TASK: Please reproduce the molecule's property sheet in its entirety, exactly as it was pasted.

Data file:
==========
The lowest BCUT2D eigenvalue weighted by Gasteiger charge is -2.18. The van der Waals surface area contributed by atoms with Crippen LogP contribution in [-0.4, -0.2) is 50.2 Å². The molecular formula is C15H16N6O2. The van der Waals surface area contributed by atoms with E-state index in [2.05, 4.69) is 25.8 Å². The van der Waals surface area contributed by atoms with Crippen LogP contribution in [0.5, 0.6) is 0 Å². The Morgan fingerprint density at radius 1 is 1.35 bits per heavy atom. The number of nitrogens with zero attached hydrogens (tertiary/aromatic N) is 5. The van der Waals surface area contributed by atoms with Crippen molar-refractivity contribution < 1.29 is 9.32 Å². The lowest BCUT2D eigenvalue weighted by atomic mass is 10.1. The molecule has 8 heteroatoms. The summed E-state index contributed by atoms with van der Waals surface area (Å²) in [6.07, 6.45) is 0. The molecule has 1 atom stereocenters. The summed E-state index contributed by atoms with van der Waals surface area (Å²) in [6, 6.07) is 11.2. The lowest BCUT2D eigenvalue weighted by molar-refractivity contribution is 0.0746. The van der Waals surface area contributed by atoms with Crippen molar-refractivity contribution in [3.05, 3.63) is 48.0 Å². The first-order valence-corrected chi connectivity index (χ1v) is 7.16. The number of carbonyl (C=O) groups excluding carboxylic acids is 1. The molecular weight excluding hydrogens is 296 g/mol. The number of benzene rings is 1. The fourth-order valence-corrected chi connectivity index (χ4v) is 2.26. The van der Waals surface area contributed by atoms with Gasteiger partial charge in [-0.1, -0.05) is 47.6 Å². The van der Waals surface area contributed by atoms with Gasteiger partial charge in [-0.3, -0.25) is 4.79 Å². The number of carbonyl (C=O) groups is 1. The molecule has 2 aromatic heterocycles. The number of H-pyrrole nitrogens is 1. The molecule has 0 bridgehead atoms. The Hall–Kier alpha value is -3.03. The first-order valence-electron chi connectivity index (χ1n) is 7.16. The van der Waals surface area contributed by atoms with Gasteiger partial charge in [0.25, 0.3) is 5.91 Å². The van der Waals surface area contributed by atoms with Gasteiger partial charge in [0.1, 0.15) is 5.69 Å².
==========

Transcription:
The lowest BCUT2D eigenvalue weighted by Gasteiger charge is -2.18. The van der Waals surface area contributed by atoms with Crippen LogP contribution in [-0.4, -0.2) is 50.2 Å². The molecular formula is C15H16N6O2. The van der Waals surface area contributed by atoms with E-state index in [2.05, 4.69) is 25.8 Å². The van der Waals surface area contributed by atoms with Crippen LogP contribution in [0.5, 0.6) is 0 Å². The Morgan fingerprint density at radius 1 is 1.35 bits per heavy atom. The number of nitrogens with zero attached hydrogens (tertiary/aromatic N) is 5. The van der Waals surface area contributed by atoms with Crippen molar-refractivity contribution < 1.29 is 9.32 Å². The lowest BCUT2D eigenvalue weighted by atomic mass is 10.1. The molecule has 8 heteroatoms. The summed E-state index contributed by atoms with van der Waals surface area (Å²) in [6.07, 6.45) is 0. The molecule has 1 atom stereocenters. The summed E-state index contributed by atoms with van der Waals surface area (Å²) in [6, 6.07) is 11.2. The lowest BCUT2D eigenvalue weighted by molar-refractivity contribution is 0.0746. The van der Waals surface area contributed by atoms with Crippen molar-refractivity contribution in [3.05, 3.63) is 48.0 Å². The first-order valence-corrected chi connectivity index (χ1v) is 7.16. The number of carbonyl (C=O) groups excluding carboxylic acids is 1. The molecular weight excluding hydrogens is 296 g/mol. The number of benzene rings is 1. The fourth-order valence-corrected chi connectivity index (χ4v) is 2.26. The van der Waals surface area contributed by atoms with Gasteiger partial charge in [-0.1, -0.05) is 47.6 Å². The van der Waals surface area contributed by atoms with Gasteiger partial charge in [-0.3, -0.25) is 4.79 Å². The number of carbonyl (C=O) groups is 1. The molecule has 2 aromatic heterocycles. The number of H-pyrrole nitrogens is 1. The molecule has 0 bridgehead atoms. The Hall–Kier alpha value is -3.03. The first-order valence-electron chi connectivity index (χ1n) is 7.16. The van der Waals surface area contributed by atoms with Gasteiger partial charge in [0.25, 0.3) is 5.91 Å². The van der Waals surface area contributed by atoms with Gasteiger partial charge in [0.1, 0.15) is 5.69 Å².